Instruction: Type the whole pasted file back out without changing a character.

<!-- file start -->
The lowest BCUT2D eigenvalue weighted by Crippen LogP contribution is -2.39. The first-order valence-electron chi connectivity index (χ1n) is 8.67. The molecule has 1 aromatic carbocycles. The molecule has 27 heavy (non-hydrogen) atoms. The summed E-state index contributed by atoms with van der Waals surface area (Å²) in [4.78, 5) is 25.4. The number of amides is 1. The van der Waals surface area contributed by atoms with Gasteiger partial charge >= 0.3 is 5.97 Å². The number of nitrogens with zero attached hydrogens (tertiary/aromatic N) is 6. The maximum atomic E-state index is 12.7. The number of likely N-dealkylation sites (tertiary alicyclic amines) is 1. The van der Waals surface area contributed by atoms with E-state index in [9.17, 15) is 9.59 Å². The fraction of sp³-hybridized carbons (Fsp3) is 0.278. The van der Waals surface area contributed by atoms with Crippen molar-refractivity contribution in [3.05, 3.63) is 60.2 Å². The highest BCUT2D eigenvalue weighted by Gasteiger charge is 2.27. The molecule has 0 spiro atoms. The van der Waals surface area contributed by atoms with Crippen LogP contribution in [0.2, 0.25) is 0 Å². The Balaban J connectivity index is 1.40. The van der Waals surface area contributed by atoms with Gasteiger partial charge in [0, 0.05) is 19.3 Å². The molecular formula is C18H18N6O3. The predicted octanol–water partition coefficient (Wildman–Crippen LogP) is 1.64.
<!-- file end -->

The lowest BCUT2D eigenvalue weighted by Crippen LogP contribution is -2.39. The first-order valence-electron chi connectivity index (χ1n) is 8.67. The molecule has 1 aromatic carbocycles. The molecule has 27 heavy (non-hydrogen) atoms. The summed E-state index contributed by atoms with van der Waals surface area (Å²) in [4.78, 5) is 25.4. The number of amides is 1. The van der Waals surface area contributed by atoms with Gasteiger partial charge >= 0.3 is 5.97 Å². The number of nitrogens with zero attached hydrogens (tertiary/aromatic N) is 6. The maximum atomic E-state index is 12.7. The number of likely N-dealkylation sites (tertiary alicyclic amines) is 1. The van der Waals surface area contributed by atoms with E-state index in [9.17, 15) is 9.59 Å². The fraction of sp³-hybridized carbons (Fsp3) is 0.278. The van der Waals surface area contributed by atoms with Crippen molar-refractivity contribution in [3.05, 3.63) is 60.2 Å². The highest BCUT2D eigenvalue weighted by Gasteiger charge is 2.27. The molecule has 0 spiro atoms. The van der Waals surface area contributed by atoms with Crippen LogP contribution in [0.2, 0.25) is 0 Å². The Balaban J connectivity index is 1.40. The van der Waals surface area contributed by atoms with Gasteiger partial charge in [0, 0.05) is 19.3 Å². The molecular formula is C18H18N6O3. The predicted octanol–water partition coefficient (Wildman–Crippen LogP) is 1.64.